Former Mental Patient Seeks Death in Nevada Chamber

By  | 

Old friends and family say Terry Jess Dennis, facing execution for strangling a woman in Reno, was a nice boy who sang in the school choir but got hooked on drugs and alcohol. He's been in and out of prison, repeatedly tried to kill himself, suffered from mental disorders - and now would rather die than live out his life behind bars.

Unless he changes his mind, Dennis will get his wish Thursday when he's scheduled to be led into Nevada State Prison's death chamber.

Dennis, 57, who worked on and off as a window installer before being imprisoned, withdrew an appeal that could have helped him avoid a lethal injection for a March 1999 murder.

He was convicted of killing Ilona Strumanis, 51, an Eastern bloc immigrant who he had recently met. The two spent several days in a motel room on a beer-and-vodka binge.

Dennis told police he strangled Strumanis with a belt after she made fun of him when he was unable to perform sexually and questioned his claim that he killed enemy soldiers while serving as an Air Force clerk in Saigon.

Efforts by attorneys trying to stop the execution reached the 9th U.S. Circuit Court of Appeal. The lawyers noted a psychiatrist who met with Dennis said depression and self-hatred prompted the inmate to refuse any more appeals. But the circuit court held July 30 that Dennis could waive his appeals and is not so "substantially affected" by mental illness that he's incapable of making a rational choice.

Dennis told a Reno judge he'd rather die "than continue to live and be a doddering old man in prison."

His execution would be the second this year in Nevada. His close friend on death row, Lawrence Colwell Jr., 35, was executed March 26 for the 1994 strangling of an elderly tourist in Las Vegas.

Two weeks before Colwell died, the state Supreme Court let Dennis withdraw his appeal, noting the convict repeatedly opposed any efforts to stop his execution. Justices also said there's substantial evidence to support a lower court finding that he's competent to make a rational choice to drop "possibly lifesaving litigation."

In an earlier ruling, justices called Strumanis' murder "a calculated, cold-blooded and unprovoked killing." A Reno police report states he told investigators, "I felt like I was taking her out of her misery."

At a December court hearing in Reno, justices said Dennis denied telling a psychiatrist that he had hallucinations, although he said he had attempted suicide in the past. He also said he had been receiving medications in prison that had "pretty much squared (him) away."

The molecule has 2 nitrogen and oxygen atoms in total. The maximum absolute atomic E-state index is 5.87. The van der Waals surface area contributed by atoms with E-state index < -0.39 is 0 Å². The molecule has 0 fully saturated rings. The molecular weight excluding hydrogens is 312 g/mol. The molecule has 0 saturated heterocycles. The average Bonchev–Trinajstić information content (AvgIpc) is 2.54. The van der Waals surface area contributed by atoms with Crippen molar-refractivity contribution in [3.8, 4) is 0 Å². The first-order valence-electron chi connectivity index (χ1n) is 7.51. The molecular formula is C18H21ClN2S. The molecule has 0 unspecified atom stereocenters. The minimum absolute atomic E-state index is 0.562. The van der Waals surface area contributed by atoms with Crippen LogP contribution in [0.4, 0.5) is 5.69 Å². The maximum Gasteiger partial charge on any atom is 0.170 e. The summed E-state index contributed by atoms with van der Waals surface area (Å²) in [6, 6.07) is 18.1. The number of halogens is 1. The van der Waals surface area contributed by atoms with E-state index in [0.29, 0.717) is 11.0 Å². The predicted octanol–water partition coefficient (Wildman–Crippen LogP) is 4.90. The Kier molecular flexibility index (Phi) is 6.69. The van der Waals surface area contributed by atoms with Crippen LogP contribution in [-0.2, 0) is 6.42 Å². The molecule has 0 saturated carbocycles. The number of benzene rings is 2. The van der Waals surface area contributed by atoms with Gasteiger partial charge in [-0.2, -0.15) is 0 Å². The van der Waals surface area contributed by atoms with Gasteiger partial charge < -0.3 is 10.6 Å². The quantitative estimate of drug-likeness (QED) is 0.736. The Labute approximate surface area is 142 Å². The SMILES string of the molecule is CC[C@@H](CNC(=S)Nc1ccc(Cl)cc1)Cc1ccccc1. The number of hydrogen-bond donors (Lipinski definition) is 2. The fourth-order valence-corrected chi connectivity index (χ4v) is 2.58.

The psychiatrist's report said, among other things, that Dennis' desire to seek the death penalty and refuse further appeals stemmed from "his depressed state and self-hatred."

As a child growing up in a Seattle suburb, Dennis suffered physical and sexual abuse at the hands of his adoptive parents, his lawyers said. The attorneys said he had attempted suicide many times, suffered from several mental disorders, heard voices and had been a heavy user of both illicit and prescription drugs.

The attorneys also said that two months before strangling Strumanis he was admitted to the Veterans' Administration hospital in Reno, where he told staffers he was trying to drink himself to death and had thought about killing a woman. He was "cut loose" by the hospital, the lawyers said.

Dennis' second wife, who he left in 1990 but never divorced, said she's sad he's being executed "because he had so much potential that he could have used for good."

Bonnie Dennis said her husband was funny and smart, sang and played the guitar, and "enjoyed doing Elvis at amateur night." But when he drank she said "he could turn on you in a second with hands ready to strangle the life from you."

Dennis' first wife, who asked not to be named, said in a telephone interview that he wrote to her to say he wanted to be executed - and that may be "the best thing."

"He has spent a good many years in prison already," she said. "It's a horrible, ugly, nasty place to live, and anyone who has no chance of getting out has a right to make that decision."

If Dennis remained in prison and eventually managed to get a parole, "he would go back to drinking, and something else horrible would happen," she said.

"If it wasn't for the alcohol and the path he led, he would have been a decent human being," she said. "But it has been so many years and he has gone down the wrong path so horribly that there's nothing to be done now."

Sally Niver, a former high school classmate, said Dennis sang in the school choir and was "a really nice person - but he got hooked up with drugs." Until that point, she added, "a nicer guy you would never hope to meet."

Court records show Dennis claimed he had been drinking since he was 13 or 14 years old, had been jailed at age 14 for marijuana use, and had made his first of as many as a dozen suicide attempts in 1966.

Dennis was convicted in 1979 in Snohomish County Superior Court, Wash., for assault and also had a 1984 conviction in the same court for arson and assault. He spent about 2 1/2 years in prison as a result before he moved to Reno in 1995.